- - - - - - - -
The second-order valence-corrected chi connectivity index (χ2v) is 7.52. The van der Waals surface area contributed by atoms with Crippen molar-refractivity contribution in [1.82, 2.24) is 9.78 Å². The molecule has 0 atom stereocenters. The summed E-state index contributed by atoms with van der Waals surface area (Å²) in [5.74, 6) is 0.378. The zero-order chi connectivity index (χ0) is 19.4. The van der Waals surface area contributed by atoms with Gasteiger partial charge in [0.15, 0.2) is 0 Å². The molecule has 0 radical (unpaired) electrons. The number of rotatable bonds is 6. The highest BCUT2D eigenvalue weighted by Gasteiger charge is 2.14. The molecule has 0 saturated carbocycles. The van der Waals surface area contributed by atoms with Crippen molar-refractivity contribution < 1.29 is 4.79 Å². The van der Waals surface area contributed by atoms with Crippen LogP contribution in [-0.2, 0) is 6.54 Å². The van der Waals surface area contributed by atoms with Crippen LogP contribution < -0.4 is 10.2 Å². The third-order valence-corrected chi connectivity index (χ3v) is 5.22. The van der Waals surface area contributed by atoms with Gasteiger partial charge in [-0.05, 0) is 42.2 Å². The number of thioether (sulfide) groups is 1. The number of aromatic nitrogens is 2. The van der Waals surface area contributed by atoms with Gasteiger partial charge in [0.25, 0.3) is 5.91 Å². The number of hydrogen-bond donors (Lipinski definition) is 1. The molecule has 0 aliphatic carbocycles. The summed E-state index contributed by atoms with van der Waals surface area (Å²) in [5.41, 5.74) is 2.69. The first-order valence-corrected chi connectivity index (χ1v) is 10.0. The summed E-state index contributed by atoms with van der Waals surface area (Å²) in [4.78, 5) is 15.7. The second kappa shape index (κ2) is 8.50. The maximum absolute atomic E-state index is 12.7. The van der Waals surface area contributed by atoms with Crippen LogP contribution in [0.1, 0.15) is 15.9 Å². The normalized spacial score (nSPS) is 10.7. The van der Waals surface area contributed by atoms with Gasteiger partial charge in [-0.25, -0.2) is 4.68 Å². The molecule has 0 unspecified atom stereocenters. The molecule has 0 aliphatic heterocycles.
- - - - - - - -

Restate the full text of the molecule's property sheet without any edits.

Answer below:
The second-order valence-corrected chi connectivity index (χ2v) is 7.52. The van der Waals surface area contributed by atoms with Crippen molar-refractivity contribution in [1.82, 2.24) is 9.78 Å². The molecule has 0 atom stereocenters. The summed E-state index contributed by atoms with van der Waals surface area (Å²) in [5.74, 6) is 0.378. The zero-order chi connectivity index (χ0) is 19.4. The van der Waals surface area contributed by atoms with Gasteiger partial charge in [0.15, 0.2) is 0 Å². The molecule has 0 radical (unpaired) electrons. The number of rotatable bonds is 6. The highest BCUT2D eigenvalue weighted by Gasteiger charge is 2.14. The molecule has 0 saturated carbocycles. The van der Waals surface area contributed by atoms with Crippen molar-refractivity contribution < 1.29 is 4.79 Å². The van der Waals surface area contributed by atoms with Crippen LogP contribution in [-0.2, 0) is 6.54 Å². The van der Waals surface area contributed by atoms with Crippen LogP contribution < -0.4 is 10.2 Å². The third-order valence-corrected chi connectivity index (χ3v) is 5.22. The van der Waals surface area contributed by atoms with Gasteiger partial charge in [-0.05, 0) is 42.2 Å². The number of thioether (sulfide) groups is 1. The number of aromatic nitrogens is 2. The van der Waals surface area contributed by atoms with Gasteiger partial charge in [0.25, 0.3) is 5.91 Å². The number of hydrogen-bond donors (Lipinski definition) is 1. The molecule has 0 aliphatic carbocycles. The summed E-state index contributed by atoms with van der Waals surface area (Å²) in [5.41, 5.74) is 2.69. The first-order valence-corrected chi connectivity index (χ1v) is 10.0. The summed E-state index contributed by atoms with van der Waals surface area (Å²) in [4.78, 5) is 15.7. The second kappa shape index (κ2) is 8.50. The maximum absolute atomic E-state index is 12.7. The van der Waals surface area contributed by atoms with Crippen LogP contribution in [0.1, 0.15) is 15.9 Å². The normalized spacial score (nSPS) is 10.7. The van der Waals surface area contributed by atoms with Gasteiger partial charge in [-0.25, -0.2) is 4.68 Å². The molecule has 0 unspecified atom stereocenters. The molecule has 0 aliphatic heterocycles.